Parents will face prosecution for all but the gentlest smacks under proposals passed overwhelmingly by Britain's House of Lords yesterday.
They could be jailed and banned from working with youngsters merely for delivering a slap which caused the skin to redden.
The dramatic clampdown on the rights of parents to discipline their children, backed by Prime Minister Tony Blair, is seen by critics as a "snooper's charter".
It is the first step towards parents being reported and prosecuted if they cause "actual bodily harm" by smacking children.
The Attorney-General Lord Goldsmith told peers that actual bodily harm would include grazes, minor bruising, superficial cuts, abrasions or even "psychological" injury.
The ban was approved by 226 votes to 91 after Mr Blair threw his weight behind it and gave Labour peers a free vote on the question.
The Commons is expected to back the ban. Labour MPs also will be given a free vote when they debate the issue in the autumn and it is likely to become law by the end of the year.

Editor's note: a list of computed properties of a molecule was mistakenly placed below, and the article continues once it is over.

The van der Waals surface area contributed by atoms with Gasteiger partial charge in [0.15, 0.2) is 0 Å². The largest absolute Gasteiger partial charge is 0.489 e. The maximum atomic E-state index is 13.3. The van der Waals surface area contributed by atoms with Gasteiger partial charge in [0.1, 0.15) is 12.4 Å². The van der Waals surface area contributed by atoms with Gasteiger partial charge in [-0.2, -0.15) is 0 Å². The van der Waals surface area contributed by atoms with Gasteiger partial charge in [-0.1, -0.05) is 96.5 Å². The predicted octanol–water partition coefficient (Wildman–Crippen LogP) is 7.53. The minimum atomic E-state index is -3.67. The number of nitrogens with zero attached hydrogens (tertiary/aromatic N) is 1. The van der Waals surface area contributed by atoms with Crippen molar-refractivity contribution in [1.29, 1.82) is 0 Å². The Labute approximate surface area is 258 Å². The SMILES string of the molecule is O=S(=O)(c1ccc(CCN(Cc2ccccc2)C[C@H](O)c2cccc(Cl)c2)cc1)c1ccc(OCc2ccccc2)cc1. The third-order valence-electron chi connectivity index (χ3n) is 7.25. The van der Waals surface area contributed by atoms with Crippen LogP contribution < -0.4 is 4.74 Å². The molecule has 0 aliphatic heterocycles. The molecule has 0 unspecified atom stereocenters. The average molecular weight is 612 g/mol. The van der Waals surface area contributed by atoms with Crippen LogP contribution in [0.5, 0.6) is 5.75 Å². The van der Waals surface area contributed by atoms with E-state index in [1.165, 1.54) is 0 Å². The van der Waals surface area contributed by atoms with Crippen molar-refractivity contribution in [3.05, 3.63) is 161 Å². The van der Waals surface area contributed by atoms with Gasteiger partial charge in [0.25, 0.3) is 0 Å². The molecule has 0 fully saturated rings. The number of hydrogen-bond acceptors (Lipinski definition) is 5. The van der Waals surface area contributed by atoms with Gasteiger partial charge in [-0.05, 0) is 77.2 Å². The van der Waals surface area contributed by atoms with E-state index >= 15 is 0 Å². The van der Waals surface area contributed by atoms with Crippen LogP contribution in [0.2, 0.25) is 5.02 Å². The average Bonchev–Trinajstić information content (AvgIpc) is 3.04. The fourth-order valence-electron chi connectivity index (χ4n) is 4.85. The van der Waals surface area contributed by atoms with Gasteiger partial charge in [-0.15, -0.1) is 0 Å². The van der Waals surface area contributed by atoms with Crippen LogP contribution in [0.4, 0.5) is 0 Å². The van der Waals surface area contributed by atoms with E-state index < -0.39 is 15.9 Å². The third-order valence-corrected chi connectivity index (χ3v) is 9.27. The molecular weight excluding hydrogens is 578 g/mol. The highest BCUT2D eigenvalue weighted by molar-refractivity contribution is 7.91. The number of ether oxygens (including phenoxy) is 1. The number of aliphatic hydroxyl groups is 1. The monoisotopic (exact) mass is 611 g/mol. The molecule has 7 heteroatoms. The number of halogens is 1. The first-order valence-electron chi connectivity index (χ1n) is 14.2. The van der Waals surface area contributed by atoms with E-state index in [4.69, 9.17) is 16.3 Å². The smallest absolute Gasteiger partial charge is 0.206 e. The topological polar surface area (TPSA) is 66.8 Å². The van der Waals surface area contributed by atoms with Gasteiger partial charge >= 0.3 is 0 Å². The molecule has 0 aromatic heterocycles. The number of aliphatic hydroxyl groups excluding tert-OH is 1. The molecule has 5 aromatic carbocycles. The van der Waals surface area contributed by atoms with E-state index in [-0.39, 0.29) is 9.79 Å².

The drastic restriction raises the spectre of parents being criminalised simply for disciplining their children if it inadvertently causes injury. They face investigation by police and social workers if anyone, even a complete stranger, chooses to complain about their behaviour.
However, peers rejected a total smacking ban, which would have outlawed even the gentlest slap on the wrist, by 250 votes to 75.
Liberal Democrat peer Lord Lester said the law should no longer protect parents who left their children bruised or cut.
He was supported by Lord Laming, who chaired the inquiry into the murder of eight-year-old Victoria Climbie which sparked the debate. Victoria died from hypothermia after she was entrusted to the care of her aunt Marie Therese Kouao. Downing street said Mr Blair opposed a total ban because he did not want to criminalise parents.
Meanwhile, Scotland has rejected a law that would have banned parents from smacking children under the age of three.